Move over, Sully Sullenberger, there’s a new folk hero in the skies. OK, maybe not a universally acclaimed hero. And not a “hero” in the sense of, like, saving lives, or stopping a terrorist, or really doing anything traditionally considered “heroic.” Still, Steven Slater—the JetBlue flight attendant who reportedly had an altercation with a passenger who injured him in the head, cursed her out over the PA, then deplaned, with a beer, via the emergency slide—is the talk of the country today. (And, I’m guessing, the talk of late-night TV for a while to come.)
There are a lot of reasons Slater’s exit might have struck a chord: general frustrations with work, the economy, or the rudeness of strangers, or specific irritation with the breakdown of airline civility. But above all, the Slater story is fascinating because it provides an irresistible image of screw-you liberation: the put-upon employee telling off some jerk, kissing off his job over a PA system, then taking off. Grabbing a beer. And going down a slide. A freaking slide! Yabba dabba doo!
Obviously, Slater’s was not the most level-headed course of action. He flew off the handle, freaked out in front of a plane full of passengers and caused inconvenience and expense to others by abusing an emergency exit. I don’t endorse that. Don’t try this at home, kids stay in school, &c.
But it may be the impracticality, the ballsiness, or the craziness of Slater’s gesture that makes it so fascinating. Quitting your job dramatically, after all, would seem to be the last thing you want to do in the middle of an economic downturn. Maybe that’s the appeal. Slater may have had his personal reasons for cracking, but there was a kind of ’70s, mad-as-hell-not-going-to-take-it, Take This Job and Shove It sensibility to his rebellion, and people responded to it: over 11,000 people had joined the Free Steven Slater! page on Facebook by this afternoon.
A panel on CNBC this afternoon made the case—a stretch, maybe, but not unconvincing—that the Slater story resonated with stressed-out American workers generally. As David Leonhardt has written in the New York Times, one of the distinctive marks of this recession is that unemployment has hit a fairly narrow group, but hit them very deeply. In other words, there hasn’t been a lot of churn in the job market; rather, people who have lost their jobs just tend to stay unemployed a long, long time, while people who kept their jobs through the crash have (compared with previous recessions) largely stayed employed.
The flip side is that, if you have one of those jobs, you’re often expected to do more and more to push productivity up, while wages have stagnated—and you need to put up with that if you don’t want to become one of the perma-unemployed. The latest economic news, however, has been that productivity gains have suddenly stalled: in other words, more and more companies may finally have wrung all the work they can out of their exhausted staff.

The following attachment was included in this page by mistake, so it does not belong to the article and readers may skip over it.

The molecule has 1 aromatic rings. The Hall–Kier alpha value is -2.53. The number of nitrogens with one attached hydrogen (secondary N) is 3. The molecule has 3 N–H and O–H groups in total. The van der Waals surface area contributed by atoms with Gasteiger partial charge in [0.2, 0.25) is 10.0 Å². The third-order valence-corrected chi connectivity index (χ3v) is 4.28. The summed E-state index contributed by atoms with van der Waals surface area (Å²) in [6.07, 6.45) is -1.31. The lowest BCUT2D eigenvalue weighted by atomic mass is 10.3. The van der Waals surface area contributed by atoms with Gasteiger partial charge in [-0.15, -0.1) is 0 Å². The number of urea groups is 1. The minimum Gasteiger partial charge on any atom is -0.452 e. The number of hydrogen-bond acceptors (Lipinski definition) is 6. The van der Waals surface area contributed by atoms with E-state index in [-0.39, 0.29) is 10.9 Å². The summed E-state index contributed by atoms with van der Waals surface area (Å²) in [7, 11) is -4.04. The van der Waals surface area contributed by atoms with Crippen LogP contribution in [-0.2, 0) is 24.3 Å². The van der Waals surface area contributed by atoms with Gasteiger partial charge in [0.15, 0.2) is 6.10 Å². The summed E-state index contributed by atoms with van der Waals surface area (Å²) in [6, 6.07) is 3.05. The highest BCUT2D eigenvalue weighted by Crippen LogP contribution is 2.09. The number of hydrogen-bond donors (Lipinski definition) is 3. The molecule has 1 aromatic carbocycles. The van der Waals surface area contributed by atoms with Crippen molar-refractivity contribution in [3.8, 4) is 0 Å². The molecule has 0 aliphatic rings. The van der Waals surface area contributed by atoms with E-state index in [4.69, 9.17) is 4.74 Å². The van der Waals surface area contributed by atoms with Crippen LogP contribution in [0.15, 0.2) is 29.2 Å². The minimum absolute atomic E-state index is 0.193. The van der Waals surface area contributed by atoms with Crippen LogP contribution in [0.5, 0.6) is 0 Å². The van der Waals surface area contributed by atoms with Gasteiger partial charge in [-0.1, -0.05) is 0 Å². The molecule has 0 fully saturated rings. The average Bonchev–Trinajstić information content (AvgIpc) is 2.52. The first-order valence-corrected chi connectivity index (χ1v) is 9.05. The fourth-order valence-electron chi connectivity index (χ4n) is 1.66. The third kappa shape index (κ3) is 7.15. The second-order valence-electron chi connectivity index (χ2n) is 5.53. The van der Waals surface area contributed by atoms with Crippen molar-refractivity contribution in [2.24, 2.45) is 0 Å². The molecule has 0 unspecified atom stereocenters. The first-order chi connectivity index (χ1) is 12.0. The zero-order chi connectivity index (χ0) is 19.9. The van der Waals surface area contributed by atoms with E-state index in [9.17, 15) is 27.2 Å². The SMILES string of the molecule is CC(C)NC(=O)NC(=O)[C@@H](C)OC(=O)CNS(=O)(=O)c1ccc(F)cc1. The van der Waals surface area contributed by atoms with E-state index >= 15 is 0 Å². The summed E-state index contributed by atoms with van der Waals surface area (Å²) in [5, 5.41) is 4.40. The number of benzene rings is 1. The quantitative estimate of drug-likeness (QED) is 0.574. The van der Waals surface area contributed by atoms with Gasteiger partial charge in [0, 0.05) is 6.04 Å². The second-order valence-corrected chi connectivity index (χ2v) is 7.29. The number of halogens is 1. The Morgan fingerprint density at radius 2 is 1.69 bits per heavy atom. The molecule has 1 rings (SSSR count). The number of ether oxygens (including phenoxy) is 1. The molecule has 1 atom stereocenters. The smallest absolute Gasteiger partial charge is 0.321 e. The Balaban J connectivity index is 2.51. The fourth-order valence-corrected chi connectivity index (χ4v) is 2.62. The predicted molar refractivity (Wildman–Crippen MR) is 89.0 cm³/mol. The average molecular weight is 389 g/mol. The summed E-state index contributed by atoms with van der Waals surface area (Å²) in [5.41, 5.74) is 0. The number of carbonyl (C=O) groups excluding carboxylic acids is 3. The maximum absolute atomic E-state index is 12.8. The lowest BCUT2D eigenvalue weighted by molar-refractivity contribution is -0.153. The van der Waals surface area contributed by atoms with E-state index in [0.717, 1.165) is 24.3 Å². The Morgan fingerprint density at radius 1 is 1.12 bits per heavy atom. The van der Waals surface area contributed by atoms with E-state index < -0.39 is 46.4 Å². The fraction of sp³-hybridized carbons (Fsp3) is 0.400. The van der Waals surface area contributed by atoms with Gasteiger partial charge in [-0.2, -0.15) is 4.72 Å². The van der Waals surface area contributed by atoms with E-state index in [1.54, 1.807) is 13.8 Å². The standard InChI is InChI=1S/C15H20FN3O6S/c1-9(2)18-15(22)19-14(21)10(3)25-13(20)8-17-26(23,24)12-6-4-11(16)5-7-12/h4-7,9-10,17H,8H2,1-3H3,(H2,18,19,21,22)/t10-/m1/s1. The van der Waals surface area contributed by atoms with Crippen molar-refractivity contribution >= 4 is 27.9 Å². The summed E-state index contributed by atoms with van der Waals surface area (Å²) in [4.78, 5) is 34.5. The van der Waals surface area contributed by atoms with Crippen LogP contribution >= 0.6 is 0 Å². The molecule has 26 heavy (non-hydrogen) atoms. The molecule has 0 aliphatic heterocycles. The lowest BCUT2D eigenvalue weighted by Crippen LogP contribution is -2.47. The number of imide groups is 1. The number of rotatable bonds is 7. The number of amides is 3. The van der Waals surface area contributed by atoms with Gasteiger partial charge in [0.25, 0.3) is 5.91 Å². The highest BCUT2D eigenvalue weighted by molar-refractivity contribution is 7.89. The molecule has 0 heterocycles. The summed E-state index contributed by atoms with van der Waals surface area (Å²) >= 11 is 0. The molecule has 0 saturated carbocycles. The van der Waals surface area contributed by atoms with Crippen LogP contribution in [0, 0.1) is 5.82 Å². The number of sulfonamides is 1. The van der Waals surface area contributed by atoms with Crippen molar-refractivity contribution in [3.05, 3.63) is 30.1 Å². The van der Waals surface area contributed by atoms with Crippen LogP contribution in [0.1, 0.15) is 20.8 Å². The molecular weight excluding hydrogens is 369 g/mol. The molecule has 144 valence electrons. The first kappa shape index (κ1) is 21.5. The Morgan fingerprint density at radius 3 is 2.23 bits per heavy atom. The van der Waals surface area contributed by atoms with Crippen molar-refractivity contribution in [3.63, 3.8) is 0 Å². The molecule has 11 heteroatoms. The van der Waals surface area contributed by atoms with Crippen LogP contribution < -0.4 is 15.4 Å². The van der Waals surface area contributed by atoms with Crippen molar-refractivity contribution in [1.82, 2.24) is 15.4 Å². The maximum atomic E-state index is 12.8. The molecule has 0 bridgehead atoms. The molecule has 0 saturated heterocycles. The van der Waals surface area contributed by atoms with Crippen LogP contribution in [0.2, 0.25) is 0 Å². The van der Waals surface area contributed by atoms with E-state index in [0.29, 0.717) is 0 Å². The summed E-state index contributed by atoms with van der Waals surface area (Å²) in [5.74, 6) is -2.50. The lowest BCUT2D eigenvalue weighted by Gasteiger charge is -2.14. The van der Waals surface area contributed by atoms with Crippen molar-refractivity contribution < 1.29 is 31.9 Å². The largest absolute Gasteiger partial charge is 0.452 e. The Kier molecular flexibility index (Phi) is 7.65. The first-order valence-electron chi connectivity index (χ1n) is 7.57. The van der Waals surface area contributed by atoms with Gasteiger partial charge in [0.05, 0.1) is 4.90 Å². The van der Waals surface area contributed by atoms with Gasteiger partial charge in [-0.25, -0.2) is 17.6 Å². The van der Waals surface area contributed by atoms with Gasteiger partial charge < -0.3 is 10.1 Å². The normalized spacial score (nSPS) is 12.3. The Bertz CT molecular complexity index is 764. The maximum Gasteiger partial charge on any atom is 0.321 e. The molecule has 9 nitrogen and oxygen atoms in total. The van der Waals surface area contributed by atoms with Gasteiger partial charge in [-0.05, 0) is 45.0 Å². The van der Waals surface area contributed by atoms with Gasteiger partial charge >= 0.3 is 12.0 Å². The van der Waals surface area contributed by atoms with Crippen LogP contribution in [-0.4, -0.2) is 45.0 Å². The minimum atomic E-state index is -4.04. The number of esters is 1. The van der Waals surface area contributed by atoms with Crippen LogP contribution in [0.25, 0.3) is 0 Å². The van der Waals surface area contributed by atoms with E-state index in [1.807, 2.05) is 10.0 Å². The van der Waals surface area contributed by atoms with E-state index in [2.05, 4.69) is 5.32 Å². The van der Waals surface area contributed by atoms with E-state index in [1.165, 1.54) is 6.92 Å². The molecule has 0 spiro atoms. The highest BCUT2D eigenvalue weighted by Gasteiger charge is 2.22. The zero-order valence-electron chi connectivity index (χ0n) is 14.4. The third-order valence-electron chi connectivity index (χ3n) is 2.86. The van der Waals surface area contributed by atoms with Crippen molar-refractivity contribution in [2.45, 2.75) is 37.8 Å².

Now, maybe those workers do not generally get conked on the head by overhead bins. Maybe some of those workers travel for business and have their own gripes with airline employees. (For both sides, the airlines have basically turned travel into trench warfare between customers and service people in the name of margins.) But one way or another, the stress of work and workplace interactions—and the fantasy of telling someone off—seems to be alluring right now. Take a look at today’s other hot Internet meme: the story of a young assistant who publicly and hilariously quit her job while humiliating her sexist boss through e-mail photo attachments. [Its veracity is unconfirmed, and strongly questioned by some—but that hasn’t kept it from being passed around virally by people who want to believe. Update: The debunkers were right, and TheChive.com definitely knows its audience—many of whom, after all, were passing around the link and reading it from their cubicles.]
All of which is to say, I would be stunned if Hollywood is not buzzing with TV pitches and screen treatments for Slater’s story. Maybe there’s a reality show in his future: Take This Job and Shove It! With Steven Slater, in which he helps a different person each week tell off their employers dramatically. Or maybe something nice for Travel Channel: Steven Slater, Road Warrior, in which our host offers flight and hotel tips for the age of aggressive travel. At the very least a special installment of Undercover Boss? Reality TV producers, the sky—or at least the tarmac—is the limit.